One of the most fundamental and difficult computer vision problems is essential for many illegal applications, including video analysis and comprehension, including self-driving cars, augmented reality, video editing, etc. The goal of video object segmentation (VOS) is to separate a certain object from the rest of the video sequence, such as the dominating objects or the things that users have pointed out. There are various VOS options, such as semi-supervised VOS, which provides the target object’s first-frame mask; unsupervised VOS, which detects main objects automatically; and interactive VOS, which depends on the user interacting with the target item. The study of video object segmentation has been addressed in-depth using both conventional and deep learning methodologies.
Deep-learning-based algorithms have significantly outperformed conventional methods in terms of video object segmentation performance. On two of the most popular VOS datasets, DAVIS and YouTube-VOS, state-of-the-art techniques have produced extremely high performance. For instance, XMem scores 92.0% on the DAVIS 2016 test, 87.7% on the DAVIS 2017 test, and 86.1% on the YouTubeVOS test. The video object segmentation has been successfully resolved, given the great performance. But do they see things in actual situations? They review video object segmentation in increasingly sophisticated and realistic settings to find a solution to this query.
In current datasets, the target items are often dominating and conspicuous. Real-world situations often contain complicated and obscured sceneries rather than separate and prominent things. They gather 2,149 films with complex situations to create a new, extremely difficult video object segmentation benchmark they call coMplex video Object SEgmentation to assess state-of-the-art VOS algorithms under more complex circumstances (MOSE). In particular, MOSE has 5,200 items from 36 categories and 431,725 excellent segmentation masks. The most remarkable aspect of MOSE, as seen in Figure 1, is its ability to handle complicated situations with items that disappear and reappear, are small or obvious, are heavily occluded, are in crowded settings, etc.
For instance, the bus obscures the white automobile in the first row of Figure 1, and the third picture’s third image has the most severe occlusion, which eliminates the sedan. The target player in the crowd in Figure 1’s second row is unnoticeable and obscured by the throng in the third frame. It is incredibly challenging to monitor the target player since each time he emerges, he spins around and assumes a different appearance from the previous two frames. Segmenting video objects is made more difficult by the significant occlusion and disappearance of objects in complicated sequences. They want to further studies on video object segmentation in challenging settings and make VOS practical.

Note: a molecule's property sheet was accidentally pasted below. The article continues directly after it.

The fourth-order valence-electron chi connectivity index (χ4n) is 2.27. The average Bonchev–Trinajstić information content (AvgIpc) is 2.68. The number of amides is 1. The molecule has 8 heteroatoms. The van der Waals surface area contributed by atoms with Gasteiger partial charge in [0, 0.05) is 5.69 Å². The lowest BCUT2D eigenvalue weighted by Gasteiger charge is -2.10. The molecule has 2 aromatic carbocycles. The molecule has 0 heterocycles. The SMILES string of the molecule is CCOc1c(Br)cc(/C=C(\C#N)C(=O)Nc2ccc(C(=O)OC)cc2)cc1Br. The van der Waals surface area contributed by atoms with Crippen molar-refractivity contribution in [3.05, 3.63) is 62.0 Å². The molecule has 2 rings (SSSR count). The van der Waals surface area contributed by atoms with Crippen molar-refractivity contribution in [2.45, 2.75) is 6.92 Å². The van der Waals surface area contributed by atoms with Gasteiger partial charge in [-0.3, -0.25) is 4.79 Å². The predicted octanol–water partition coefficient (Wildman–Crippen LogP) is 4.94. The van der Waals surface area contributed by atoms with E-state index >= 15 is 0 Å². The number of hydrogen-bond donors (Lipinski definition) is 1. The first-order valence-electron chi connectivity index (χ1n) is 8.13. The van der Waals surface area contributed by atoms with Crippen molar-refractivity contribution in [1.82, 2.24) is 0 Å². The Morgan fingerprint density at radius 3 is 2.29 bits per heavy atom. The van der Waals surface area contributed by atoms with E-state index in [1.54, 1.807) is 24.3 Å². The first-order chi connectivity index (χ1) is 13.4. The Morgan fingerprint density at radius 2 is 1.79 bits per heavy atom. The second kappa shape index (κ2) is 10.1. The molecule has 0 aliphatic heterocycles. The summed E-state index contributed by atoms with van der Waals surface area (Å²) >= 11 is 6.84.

To study the dataset, they retrain and assess some of the current VOS techniques on the planned MOSE dataset. They specifically retrain six cutting-edge methods in semisupervised settings using a mask as the first-frame reference, two in semisupervised settings using bounding boxes as the first-frame reference, three in multiobject zero-shot video object segmentation settings, and seven in interactive environments. The experimental findings demonstrate that movies of complex situations reduce the prominence of the state-of-the-art VOS approaches, particularly in tracking objects that temporarily vanish owing to occlusions.
For instance, the performance of XMem on DAVIS 2016 is 92.0% but drops to 57.6% on MOSE, and the implementation of DeAOT on DAVIS 2016 is 92.9% but drops to 59.4% on MOSE, which repeatedly shows the challenges posed by complicated scenarios. Occlusions, crowds, small-scale pictures, object disappearance and reappearance, and flickering across the temporal domain contribute to MOSE’s poor performance. While crowds, small objects, and strong occlusion make it difficult to segment things in pictures, the disappearance and reappearance of objects make it even harder to track an obscured object, adding to the difficulty of association.
Their primary contributions may be summarized as follows:
• They create the MOSE benchmark dataset for video object segmentation (coMplex Video Object Segmentation). MOSE focuses on comprehending video objects in challenging circumstances.
• Taking a close look at MOSE, they analyze the challenges and potential directions for future video understanding research in complex scenes.
• They conduct a thorough comparison and evaluation of state-of-the-art VOS methods on the MOSE dataset under four different settings, including mask-initialization semi-supervised, box-initialization semi-supervised, unsupervised, and interactive settings.
The dataset is accessible on OneDrive, Google Drive, and Baidu Pan. Additional information for accessing it can be found on their project website.
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Aneesh Tickoo is a consulting intern at MarktechPost. He is currently pursuing his undergraduate degree in Data Science and Artificial Intelligence from the Indian Institute of Technology(IIT), Bhilai. He spends most of his time working on projects aimed at harnessing the power of machine learning. His research interest is image processing and is passionate about building solutions around it. He loves to connect with people and collaborate on interesting projects.